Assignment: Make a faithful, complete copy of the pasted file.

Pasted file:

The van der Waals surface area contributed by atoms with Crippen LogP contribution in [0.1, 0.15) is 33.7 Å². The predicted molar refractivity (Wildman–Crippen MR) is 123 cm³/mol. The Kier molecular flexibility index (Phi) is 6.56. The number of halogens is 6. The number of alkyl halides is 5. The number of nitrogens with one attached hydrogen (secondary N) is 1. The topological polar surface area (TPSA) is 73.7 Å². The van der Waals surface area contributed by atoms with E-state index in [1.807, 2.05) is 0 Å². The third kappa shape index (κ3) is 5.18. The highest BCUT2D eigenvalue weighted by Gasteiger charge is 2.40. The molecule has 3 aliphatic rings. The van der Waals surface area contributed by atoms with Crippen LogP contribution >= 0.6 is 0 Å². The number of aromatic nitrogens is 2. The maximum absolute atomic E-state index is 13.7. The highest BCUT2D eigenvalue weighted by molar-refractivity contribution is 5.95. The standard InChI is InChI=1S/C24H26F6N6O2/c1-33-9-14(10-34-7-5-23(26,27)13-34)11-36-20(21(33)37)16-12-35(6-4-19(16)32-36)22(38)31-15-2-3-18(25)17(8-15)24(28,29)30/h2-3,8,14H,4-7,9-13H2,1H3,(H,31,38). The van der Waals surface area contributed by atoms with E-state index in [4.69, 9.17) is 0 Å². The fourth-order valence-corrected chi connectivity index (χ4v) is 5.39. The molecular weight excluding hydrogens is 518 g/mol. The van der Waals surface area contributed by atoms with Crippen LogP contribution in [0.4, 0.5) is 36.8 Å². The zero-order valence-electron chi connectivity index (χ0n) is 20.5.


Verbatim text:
The van der Waals surface area contributed by atoms with Crippen LogP contribution in [0.1, 0.15) is 33.7 Å². The predicted molar refractivity (Wildman–Crippen MR) is 123 cm³/mol. The Kier molecular flexibility index (Phi) is 6.56. The number of halogens is 6. The number of alkyl halides is 5. The number of nitrogens with one attached hydrogen (secondary N) is 1. The topological polar surface area (TPSA) is 73.7 Å². The van der Waals surface area contributed by atoms with E-state index in [1.807, 2.05) is 0 Å². The third kappa shape index (κ3) is 5.18. The highest BCUT2D eigenvalue weighted by Gasteiger charge is 2.40. The molecule has 3 aliphatic rings. The van der Waals surface area contributed by atoms with Crippen LogP contribution >= 0.6 is 0 Å². The number of aromatic nitrogens is 2. The maximum absolute atomic E-state index is 13.7. The highest BCUT2D eigenvalue weighted by molar-refractivity contribution is 5.95. The standard InChI is InChI=1S/C24H26F6N6O2/c1-33-9-14(10-34-7-5-23(26,27)13-34)11-36-20(21(33)37)16-12-35(6-4-19(16)32-36)22(38)31-15-2-3-18(25)17(8-15)24(28,29)30/h2-3,8,14H,4-7,9-13H2,1H3,(H,31,38). The van der Waals surface area contributed by atoms with E-state index in [4.69, 9.17) is 0 Å². The fourth-order valence-corrected chi connectivity index (χ4v) is 5.39. The molecular weight excluding hydrogens is 518 g/mol. The van der Waals surface area contributed by atoms with Crippen LogP contribution in [0.4, 0.5) is 36.8 Å². The zero-order valence-electron chi connectivity index (χ0n) is 20.5.